ASEAN single market push in hardest phase: Aquino

Agence France-Presse
Despite the challenges, however, ASEAN leaders are working hard to meet the target, Aquino said

IN SESSION. This general view shows leaders attending the start of round table meetings at the Association of Southeast Asian Nations (ASEAN) summit in Bandar Seri Begawan on April 25, 2013. AFP PHOTO / ROSLAN RAHMAN

BANDAR SERI BEGAWAN, Brunei – Southeast Asia’s efforts to create a single market by 2015 are in their hardest phase owing to protectionist reflexes on sensitive sectors, Philippine President Benigno Aquino said.

Despite the challenges, however, leaders of the Association of Southeast Asian Nations are working hard to meet the target, Aquino told reporters on Wednesday night, April 24, in Brunei where he is attending ASEAN’s annual summit.

“They have finished with the easy parts but the accomplishments will not be as fast as in discussing the hard parts. When you reach that point, there can be some protectionist measures taken by each economy,” Aquino said.

“But since we are focused on reaching the target, everyone who believes that one community is beneficial to everybody concerned will really try hard (to reach the goal).”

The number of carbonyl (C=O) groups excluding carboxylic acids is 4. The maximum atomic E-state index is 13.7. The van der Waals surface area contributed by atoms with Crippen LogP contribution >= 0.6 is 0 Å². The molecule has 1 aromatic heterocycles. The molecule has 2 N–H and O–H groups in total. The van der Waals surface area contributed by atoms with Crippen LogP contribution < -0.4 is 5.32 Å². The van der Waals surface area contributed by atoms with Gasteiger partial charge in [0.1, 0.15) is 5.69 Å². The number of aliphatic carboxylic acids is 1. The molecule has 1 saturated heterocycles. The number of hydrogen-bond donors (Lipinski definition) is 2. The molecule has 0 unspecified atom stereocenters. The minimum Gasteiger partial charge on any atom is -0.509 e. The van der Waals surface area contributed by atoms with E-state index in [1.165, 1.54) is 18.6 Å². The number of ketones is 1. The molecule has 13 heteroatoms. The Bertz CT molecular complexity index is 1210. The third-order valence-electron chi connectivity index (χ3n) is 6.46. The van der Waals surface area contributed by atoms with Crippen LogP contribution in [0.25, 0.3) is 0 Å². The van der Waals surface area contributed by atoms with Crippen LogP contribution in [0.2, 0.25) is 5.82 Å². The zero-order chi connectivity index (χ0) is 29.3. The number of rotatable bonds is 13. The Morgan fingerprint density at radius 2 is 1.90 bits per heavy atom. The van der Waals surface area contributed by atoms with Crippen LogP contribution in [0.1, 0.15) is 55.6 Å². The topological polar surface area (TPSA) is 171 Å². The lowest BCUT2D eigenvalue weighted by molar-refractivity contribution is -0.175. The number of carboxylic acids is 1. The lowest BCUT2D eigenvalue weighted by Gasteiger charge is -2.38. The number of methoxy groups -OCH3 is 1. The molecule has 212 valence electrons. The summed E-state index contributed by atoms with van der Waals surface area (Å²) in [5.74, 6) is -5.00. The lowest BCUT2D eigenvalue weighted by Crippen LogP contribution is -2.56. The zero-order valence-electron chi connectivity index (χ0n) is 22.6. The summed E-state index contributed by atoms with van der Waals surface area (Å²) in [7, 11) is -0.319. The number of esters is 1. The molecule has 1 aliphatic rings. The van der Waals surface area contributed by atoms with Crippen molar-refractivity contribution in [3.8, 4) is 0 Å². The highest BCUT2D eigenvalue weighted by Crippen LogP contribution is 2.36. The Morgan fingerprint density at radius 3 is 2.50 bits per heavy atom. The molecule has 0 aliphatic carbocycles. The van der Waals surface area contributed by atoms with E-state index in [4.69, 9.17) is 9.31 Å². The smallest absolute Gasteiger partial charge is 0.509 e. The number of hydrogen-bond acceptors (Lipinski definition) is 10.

ASEAN, a region of 600 million people in 10 countries, wants to establish a common market and manufacturing base so that it can better compete as a group with giant neighbours such as China and India in terms of trade and investments.

ASEAN attracted 7.6 percent of the world’s foreign direct investment in 2011, up from 4.3 percent in 2006, Jaspal Bindra, Standard Chartered’s chief executive for Asia, wrote in a column in the Borneo Bulletin on Thursday.

Philippine Trade Secretary Gregory Domingo said ASEAN had already achieved up about three quarters of its targets relating to its single-market goal since beginning the process in 2007.

But he also emphasised there were many challenges, including a framework to open up the services sector such as banking, insurance, telecommunications and retail within ASEAN.

Another challenge is harmonising customs procedures and putting them online so that businesses can see them real-time, Domingo told a media briefing held with Aquino.

On trade in goods, agriculture is also among the most difficult sectors to fully liberalise, Domingo said.

“If their agriculture sector is large, they will protect it because there are a lot of farmers (affected),” he said.

Analysts have said that ASEAN has achieved much in cutting tariff barriers to trade in goods, but still has a lot to do before the end-of-2015 target in opening up the services sector by removing non-tariff hurdles.

“ASEAN is fully aware of that and they’re now trying to do an inventory of those non-tariff barriers so that we can eliminate them one by one,” Domingo said. – Rappler.com

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